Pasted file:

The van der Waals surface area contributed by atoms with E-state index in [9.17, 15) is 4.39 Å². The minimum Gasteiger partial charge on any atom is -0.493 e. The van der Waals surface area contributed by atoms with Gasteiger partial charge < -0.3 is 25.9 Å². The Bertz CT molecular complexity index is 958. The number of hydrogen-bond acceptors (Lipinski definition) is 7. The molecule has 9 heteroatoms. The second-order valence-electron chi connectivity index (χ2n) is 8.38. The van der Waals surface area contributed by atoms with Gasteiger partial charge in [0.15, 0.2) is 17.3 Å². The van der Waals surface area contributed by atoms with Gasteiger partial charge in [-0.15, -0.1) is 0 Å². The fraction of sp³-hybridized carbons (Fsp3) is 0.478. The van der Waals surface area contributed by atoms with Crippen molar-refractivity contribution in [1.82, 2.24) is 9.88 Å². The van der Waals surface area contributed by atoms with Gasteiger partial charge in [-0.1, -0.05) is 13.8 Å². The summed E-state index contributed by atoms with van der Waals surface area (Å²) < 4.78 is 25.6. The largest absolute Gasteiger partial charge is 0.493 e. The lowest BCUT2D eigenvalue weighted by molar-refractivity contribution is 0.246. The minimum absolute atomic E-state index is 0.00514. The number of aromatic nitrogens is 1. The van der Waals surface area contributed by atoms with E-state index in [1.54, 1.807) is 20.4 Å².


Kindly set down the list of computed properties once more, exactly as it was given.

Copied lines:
The van der Waals surface area contributed by atoms with E-state index in [9.17, 15) is 4.39 Å². The minimum Gasteiger partial charge on any atom is -0.493 e. The van der Waals surface area contributed by atoms with Gasteiger partial charge < -0.3 is 25.9 Å². The Bertz CT molecular complexity index is 958. The number of hydrogen-bond acceptors (Lipinski definition) is 7. The molecule has 9 heteroatoms. The second-order valence-electron chi connectivity index (χ2n) is 8.38. The van der Waals surface area contributed by atoms with Gasteiger partial charge in [0.15, 0.2) is 17.3 Å². The van der Waals surface area contributed by atoms with Gasteiger partial charge in [-0.15, -0.1) is 0 Å². The fraction of sp³-hybridized carbons (Fsp3) is 0.478. The van der Waals surface area contributed by atoms with Crippen molar-refractivity contribution in [1.82, 2.24) is 9.88 Å². The van der Waals surface area contributed by atoms with Gasteiger partial charge in [-0.1, -0.05) is 13.8 Å². The summed E-state index contributed by atoms with van der Waals surface area (Å²) < 4.78 is 25.6. The largest absolute Gasteiger partial charge is 0.493 e. The lowest BCUT2D eigenvalue weighted by molar-refractivity contribution is 0.246. The minimum absolute atomic E-state index is 0.00514. The number of aromatic nitrogens is 1. The van der Waals surface area contributed by atoms with E-state index in [1.54, 1.807) is 20.4 Å².